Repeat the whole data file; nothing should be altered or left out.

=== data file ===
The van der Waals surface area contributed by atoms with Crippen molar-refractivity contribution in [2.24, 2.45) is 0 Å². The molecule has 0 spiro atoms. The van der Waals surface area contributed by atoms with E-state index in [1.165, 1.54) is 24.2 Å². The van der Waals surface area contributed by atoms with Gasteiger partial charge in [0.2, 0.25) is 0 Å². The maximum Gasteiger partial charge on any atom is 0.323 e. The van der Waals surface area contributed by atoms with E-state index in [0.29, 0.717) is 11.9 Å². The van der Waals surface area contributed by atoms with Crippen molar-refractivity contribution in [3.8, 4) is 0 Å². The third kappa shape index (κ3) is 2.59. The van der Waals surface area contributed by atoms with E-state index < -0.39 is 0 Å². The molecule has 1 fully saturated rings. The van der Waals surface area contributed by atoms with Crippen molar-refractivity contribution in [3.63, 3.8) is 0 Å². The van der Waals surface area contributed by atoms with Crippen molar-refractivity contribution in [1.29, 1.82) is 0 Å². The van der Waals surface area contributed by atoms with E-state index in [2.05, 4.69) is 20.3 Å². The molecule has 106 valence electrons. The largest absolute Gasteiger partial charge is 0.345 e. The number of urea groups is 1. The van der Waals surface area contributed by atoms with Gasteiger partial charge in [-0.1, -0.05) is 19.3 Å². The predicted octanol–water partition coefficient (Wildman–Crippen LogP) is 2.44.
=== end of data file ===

The van der Waals surface area contributed by atoms with Crippen molar-refractivity contribution in [2.24, 2.45) is 0 Å². The molecule has 0 spiro atoms. The van der Waals surface area contributed by atoms with E-state index in [1.165, 1.54) is 24.2 Å². The van der Waals surface area contributed by atoms with Gasteiger partial charge in [0.2, 0.25) is 0 Å². The maximum Gasteiger partial charge on any atom is 0.323 e. The van der Waals surface area contributed by atoms with E-state index in [0.29, 0.717) is 11.9 Å². The van der Waals surface area contributed by atoms with Crippen molar-refractivity contribution in [3.8, 4) is 0 Å². The third kappa shape index (κ3) is 2.59. The van der Waals surface area contributed by atoms with E-state index < -0.39 is 0 Å². The molecule has 1 fully saturated rings. The van der Waals surface area contributed by atoms with Crippen molar-refractivity contribution in [3.63, 3.8) is 0 Å². The van der Waals surface area contributed by atoms with Crippen molar-refractivity contribution in [1.29, 1.82) is 0 Å². The van der Waals surface area contributed by atoms with E-state index in [2.05, 4.69) is 20.3 Å². The molecule has 106 valence electrons. The largest absolute Gasteiger partial charge is 0.345 e. The number of urea groups is 1. The van der Waals surface area contributed by atoms with Gasteiger partial charge in [-0.1, -0.05) is 19.3 Å². The predicted octanol–water partition coefficient (Wildman–Crippen LogP) is 2.44.